Rosch’s (1978) emphasizes that the prototypical instantiations of a given category are maximally distinct from each other. She states,
To increase the distinctiveness and flexibility of categories, categories tend to become defined in terms of prototypes or prototypical instances that contain the attributes most representatives of items inside and least representative of terms outside the category (1978, 30).
This is essentially a double characterization in that prototypicality is here defined both positively (most representative attributes) and negatively (least representative attributes). One implication of this definition is the fact that when we are dealing with two or more contrastive categories, non-prototypical usage of one of those categories will likely involve some of the prototypical attributes of that category, but also some prototypical attributes of another category–for example, distinguishing between what is a noun and what is a verb.*
The logical result of this fact is that it may be entirely possible for two contrasting categories to reflect near synonymy in some discourse contexts—contexts where the most representative attributes of their given category are dramatically downplayed. These sorts of non-contrasts between grammatical categories are prototype effects that arise from human cognition.
These facts are derived not merely from how categorization works for a limited set of items (e.g. lexemes), but how it functions for human cognition and reasoning in general. That is to say, all categorization is prototypical categorization. It is left to reason, then, that we ought to organize our grammar descriptions along similar lines, in a manner that most closely parallels basic principles of human cognition. A grammar that takes the nature of human categorization seriously will prioritize determining what the most representative and least representative attributes of a given grammatical category are and then also take those attributes as the standard for evaluating grammatical contrasts in the language description. The meaning of a given grammatical category must be grounded in most exemplar uses of that category. It is from here and here alone that non-prototypical usage may then be adequately evaluated and explained.**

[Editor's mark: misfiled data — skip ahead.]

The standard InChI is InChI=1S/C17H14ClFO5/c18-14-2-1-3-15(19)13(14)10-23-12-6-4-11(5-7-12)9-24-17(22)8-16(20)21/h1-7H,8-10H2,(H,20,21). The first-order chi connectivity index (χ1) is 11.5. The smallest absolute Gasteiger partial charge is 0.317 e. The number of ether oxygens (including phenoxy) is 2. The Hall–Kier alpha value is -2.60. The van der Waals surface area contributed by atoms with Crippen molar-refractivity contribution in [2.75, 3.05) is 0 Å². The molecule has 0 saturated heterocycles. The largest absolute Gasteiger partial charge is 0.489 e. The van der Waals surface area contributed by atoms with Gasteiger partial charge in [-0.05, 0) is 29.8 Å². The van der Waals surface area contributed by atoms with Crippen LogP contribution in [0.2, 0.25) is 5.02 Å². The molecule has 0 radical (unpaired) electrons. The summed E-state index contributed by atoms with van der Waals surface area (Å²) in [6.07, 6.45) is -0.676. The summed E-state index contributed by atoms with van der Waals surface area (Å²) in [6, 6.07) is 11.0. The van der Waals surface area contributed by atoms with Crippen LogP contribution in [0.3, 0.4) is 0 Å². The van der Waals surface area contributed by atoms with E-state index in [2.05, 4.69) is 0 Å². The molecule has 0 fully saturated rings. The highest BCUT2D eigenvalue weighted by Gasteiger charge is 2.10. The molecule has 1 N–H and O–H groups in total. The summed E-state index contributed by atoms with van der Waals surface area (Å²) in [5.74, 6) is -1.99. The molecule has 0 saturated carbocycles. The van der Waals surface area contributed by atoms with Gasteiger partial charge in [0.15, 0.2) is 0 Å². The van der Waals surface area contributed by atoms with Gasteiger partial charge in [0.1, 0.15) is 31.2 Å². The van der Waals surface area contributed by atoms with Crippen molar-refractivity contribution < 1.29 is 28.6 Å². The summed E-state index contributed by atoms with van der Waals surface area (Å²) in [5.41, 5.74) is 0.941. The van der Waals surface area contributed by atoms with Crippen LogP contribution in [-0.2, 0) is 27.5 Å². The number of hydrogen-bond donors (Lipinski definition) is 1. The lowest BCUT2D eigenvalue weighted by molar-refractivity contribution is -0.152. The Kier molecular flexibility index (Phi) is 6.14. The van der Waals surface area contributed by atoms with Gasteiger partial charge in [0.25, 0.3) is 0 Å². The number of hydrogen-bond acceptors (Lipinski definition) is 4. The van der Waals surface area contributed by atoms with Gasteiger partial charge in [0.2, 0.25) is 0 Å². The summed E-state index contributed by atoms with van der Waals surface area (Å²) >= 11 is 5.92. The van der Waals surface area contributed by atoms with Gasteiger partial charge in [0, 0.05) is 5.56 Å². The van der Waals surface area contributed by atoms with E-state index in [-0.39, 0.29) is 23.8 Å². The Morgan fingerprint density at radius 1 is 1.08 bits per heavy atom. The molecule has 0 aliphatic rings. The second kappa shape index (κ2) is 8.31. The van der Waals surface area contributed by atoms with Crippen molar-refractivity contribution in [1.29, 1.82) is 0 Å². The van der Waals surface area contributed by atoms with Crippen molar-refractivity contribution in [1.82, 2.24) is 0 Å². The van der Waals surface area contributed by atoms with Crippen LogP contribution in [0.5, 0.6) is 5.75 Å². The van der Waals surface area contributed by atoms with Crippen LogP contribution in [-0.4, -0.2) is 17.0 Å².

*This, incidentally, is precisely the point of Hopper and Thompson (1984, 710), where they argue that the categorization of lexical items within a part-of-speech system should be grounded in discourse structure and usage.
**This refers, of course, to the formal grammatical description. In the analysis itself, evaluating what is and what is not prototypical usage is part of the process.